While most of the world was pre-gaming for the #MayPac fight, I was watching the news trickle in on Twitter of the Kenya Blog Awards 2015. If your life is one dimensional and you don’t know where else conversations are happening, here’s your newsflash — the winners of the Kenyan Blog Awards 2015 were announced on Saturday at the Intercontinental Hotel Nairobi.
Over 1800 plus entries were submitted into the competition. The judges — including Radio Africa’s Lynda Nyangweso — trimmed those submissions down into five per category. The voting phase closed on April 30 with the total tally for all the categories being 151,309 votes.
Why do I care and why should you care? Because that’s where our world is going — the rest of the world got there ages ago. We are finally coming of age. The cellphone, the laptop and the tablet are officially first screen and everything else from newspapers, magazines and TV is a nice accompaniment or even complement.
I have had several people in the last one month write to me and ask if they can use my YouTube items on their blogs/blogsites and I have taken time to look at the blog in question and said “go right ahead”. Why? Because that’s where the conversations that shape this generation are happening upende usipende.
I’m sure you’re reading this with one raised eyebrow thinking this chick has moshene mob. Hear me out. Initially blogs were used to provide a unique way for people to share their thoughts, feelings, experiences and opinions. People who couldn’t get into mainstream media, who felt they had a lot more to say than was provided for by twitter and Facebook and people who wanted to exercise their own editorial control over their writing.
The noun blog — from web log — first surfaced in 1999 to describe a personal website where an author regularly posted his or her views on anything that took their fancy.
It was in 2004 that debate about the role of the political blog and its impact on society really got under way and of course by 2008 Obama’s campaign team tied-up all aspects of social media, his campaign blogs were legion.
Why is legacy media worried and a little scornful of blogs (the proper ones)? Well, because blogs have gotten rid of the gate-keepers at legacy media houses. You won’t do my story? Fine, Mpasho will. Finally, everyone's voice (even those with bad spellings and grammar) can be heard. Blogs mean that opinion is no longer the preserve of the few who can afford to buy multimillion-million shilling printing presses, or have the political or money clout to sit on public airways — radio or TV.
But worry not legacy media. Very soon you will be replacing regular staff on your teams with bloggers. Believe me. Look up Salam Pax, who has hung up his blogging boots and went to write regularly for the UK's Guardian. To the award-winning bloggers, don’t draw a hard line in the sand — legacy media and yourselves are attached at the hip and at the keyboard. Bloggers rarely go in search of content. You tend to comment and as such get your information from mainstream news sources. You must also remember that most reporters, journalists and even news editors tend to use what is blogged about as a barometer to gauge how well their content is received. So mko pamoja kaa mapacha.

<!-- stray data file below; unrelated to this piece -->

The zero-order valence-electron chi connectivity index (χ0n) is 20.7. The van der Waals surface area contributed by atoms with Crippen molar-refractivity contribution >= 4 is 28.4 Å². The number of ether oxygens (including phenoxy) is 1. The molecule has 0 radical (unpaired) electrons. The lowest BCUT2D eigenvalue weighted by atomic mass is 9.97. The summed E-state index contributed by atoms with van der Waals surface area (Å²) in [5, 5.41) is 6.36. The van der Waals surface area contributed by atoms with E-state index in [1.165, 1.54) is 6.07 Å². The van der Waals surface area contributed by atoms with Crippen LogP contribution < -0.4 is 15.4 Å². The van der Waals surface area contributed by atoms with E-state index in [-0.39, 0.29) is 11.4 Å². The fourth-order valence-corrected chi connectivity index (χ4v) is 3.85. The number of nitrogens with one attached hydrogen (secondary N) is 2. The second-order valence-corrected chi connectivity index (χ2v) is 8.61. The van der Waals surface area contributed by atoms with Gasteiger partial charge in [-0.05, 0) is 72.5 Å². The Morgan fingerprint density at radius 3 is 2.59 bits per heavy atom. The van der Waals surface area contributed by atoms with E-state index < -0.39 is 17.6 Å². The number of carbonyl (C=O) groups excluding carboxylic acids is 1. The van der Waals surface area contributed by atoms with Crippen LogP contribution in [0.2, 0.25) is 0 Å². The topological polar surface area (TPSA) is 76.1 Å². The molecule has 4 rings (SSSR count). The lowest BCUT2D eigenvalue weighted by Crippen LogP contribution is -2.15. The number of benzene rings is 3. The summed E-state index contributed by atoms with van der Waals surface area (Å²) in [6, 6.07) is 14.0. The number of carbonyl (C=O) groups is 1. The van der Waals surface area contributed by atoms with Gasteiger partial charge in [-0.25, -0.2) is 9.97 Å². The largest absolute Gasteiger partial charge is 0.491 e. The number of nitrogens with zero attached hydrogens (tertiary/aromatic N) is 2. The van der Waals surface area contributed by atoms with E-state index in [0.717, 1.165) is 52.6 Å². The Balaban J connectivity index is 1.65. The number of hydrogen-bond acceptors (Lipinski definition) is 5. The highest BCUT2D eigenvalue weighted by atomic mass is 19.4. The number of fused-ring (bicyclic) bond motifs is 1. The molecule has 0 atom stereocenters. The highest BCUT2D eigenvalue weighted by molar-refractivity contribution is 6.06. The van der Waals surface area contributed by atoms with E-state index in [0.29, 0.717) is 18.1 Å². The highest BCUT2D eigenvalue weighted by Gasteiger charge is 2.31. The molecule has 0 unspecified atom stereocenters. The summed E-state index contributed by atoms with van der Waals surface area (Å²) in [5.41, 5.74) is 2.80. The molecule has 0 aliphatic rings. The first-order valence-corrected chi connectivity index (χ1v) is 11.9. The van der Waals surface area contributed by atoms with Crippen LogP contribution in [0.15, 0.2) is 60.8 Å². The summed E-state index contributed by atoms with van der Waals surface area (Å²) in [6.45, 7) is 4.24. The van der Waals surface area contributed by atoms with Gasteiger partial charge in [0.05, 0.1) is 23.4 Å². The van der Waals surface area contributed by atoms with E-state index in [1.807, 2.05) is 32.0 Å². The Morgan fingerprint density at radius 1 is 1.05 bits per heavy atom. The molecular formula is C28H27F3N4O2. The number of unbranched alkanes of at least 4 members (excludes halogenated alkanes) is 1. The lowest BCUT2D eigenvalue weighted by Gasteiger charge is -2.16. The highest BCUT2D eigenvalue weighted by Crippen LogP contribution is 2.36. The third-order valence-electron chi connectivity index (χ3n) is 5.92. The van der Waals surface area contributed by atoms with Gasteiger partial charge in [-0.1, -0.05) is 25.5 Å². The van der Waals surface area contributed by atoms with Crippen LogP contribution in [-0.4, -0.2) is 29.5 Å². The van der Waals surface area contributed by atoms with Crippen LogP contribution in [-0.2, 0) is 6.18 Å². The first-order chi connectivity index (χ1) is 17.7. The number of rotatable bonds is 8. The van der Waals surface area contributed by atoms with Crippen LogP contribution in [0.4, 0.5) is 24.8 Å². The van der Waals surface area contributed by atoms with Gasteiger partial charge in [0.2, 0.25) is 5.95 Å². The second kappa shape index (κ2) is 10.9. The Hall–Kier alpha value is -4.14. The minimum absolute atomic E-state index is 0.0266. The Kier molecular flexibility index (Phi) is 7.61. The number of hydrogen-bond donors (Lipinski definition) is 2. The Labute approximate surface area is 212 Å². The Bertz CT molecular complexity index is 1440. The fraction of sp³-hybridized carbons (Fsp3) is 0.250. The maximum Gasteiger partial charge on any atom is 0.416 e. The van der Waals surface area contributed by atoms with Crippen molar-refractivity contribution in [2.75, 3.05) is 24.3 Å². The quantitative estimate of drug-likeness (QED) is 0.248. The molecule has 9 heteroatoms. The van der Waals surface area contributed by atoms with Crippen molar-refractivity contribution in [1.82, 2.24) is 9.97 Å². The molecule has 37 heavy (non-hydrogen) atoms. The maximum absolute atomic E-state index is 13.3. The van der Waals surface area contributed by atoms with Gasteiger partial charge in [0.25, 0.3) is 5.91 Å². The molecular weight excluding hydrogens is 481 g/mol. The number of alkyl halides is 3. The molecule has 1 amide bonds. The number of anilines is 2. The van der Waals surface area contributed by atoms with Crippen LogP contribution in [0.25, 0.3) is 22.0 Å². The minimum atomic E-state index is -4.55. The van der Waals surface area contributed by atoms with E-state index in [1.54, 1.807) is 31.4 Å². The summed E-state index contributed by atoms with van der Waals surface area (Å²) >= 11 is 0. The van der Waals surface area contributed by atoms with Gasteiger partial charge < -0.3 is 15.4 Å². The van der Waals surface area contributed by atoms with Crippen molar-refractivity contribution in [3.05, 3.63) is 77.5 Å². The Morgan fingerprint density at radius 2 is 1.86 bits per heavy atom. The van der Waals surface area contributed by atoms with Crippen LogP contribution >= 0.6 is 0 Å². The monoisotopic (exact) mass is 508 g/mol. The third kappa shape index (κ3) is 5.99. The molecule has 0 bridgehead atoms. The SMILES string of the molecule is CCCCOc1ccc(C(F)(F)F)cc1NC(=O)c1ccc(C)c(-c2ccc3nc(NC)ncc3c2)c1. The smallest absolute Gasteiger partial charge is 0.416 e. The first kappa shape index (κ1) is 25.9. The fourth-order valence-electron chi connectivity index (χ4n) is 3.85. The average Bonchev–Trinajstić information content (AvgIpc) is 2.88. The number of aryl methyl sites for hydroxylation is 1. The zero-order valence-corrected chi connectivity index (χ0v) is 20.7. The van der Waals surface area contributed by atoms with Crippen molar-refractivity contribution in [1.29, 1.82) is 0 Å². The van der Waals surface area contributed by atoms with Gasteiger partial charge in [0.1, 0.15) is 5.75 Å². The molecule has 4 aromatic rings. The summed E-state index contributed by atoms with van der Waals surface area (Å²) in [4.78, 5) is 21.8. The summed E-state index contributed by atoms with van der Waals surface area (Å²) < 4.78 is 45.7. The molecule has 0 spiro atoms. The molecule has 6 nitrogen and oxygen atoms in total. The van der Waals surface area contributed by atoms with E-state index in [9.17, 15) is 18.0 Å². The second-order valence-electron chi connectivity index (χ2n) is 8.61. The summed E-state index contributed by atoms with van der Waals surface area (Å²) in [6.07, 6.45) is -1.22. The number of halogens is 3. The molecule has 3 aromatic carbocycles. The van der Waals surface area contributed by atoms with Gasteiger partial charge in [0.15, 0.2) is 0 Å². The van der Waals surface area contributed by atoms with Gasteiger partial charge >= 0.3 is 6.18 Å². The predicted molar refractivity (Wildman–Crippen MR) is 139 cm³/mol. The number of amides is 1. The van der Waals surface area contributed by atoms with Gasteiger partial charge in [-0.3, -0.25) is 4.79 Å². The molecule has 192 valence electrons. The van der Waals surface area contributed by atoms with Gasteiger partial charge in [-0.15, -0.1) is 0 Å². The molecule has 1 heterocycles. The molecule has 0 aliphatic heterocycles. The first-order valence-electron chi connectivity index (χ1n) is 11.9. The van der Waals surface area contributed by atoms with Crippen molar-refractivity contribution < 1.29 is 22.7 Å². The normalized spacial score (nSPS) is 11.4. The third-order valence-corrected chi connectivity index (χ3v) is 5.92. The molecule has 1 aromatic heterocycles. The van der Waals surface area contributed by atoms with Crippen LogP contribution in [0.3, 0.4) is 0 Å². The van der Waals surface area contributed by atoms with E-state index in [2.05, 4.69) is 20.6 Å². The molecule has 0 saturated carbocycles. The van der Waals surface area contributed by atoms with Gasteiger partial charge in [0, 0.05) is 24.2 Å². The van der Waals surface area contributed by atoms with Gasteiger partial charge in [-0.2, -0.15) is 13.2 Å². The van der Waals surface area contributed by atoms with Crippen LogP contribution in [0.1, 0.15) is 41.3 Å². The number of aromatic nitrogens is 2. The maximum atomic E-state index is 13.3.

Today, however, everyone from Fortune 500 companies to moms and tech companies are utilising blogging to increase their digital presence. People who never had a presence are getting one purely by blogging.
When did I realise blogging matters? When Google took it seriously. I’m sure you know that Google has a separate search engine just for blogs. It’s that serious. https://www.google.com/blogsearch. I like my various news websites, I can’t live without my Flipboard, but I love reading structured opinion coated in humour, wit and insight. That’s why I read blogs.
I know it still seems like a ‘small time' gig this blogging thing, but I believe it has come of age in Kenya and the awards on Saturday night can only mean the beginning of bigger and better things yet to come. Actually, I’m thinking I should start a blog and do away with this column. Mmmm. Maybe not so fast, but a compliment to it might not be too bad. Here’s to the winners of the Bake Awards 2015. For the rest of us, some food for debate, moshene and thought from James Wales: “We've seen how grassroots journalism by blogs has had an impact at various points politically, as ordinary people have amplified stories that were being ignored by the traditional press."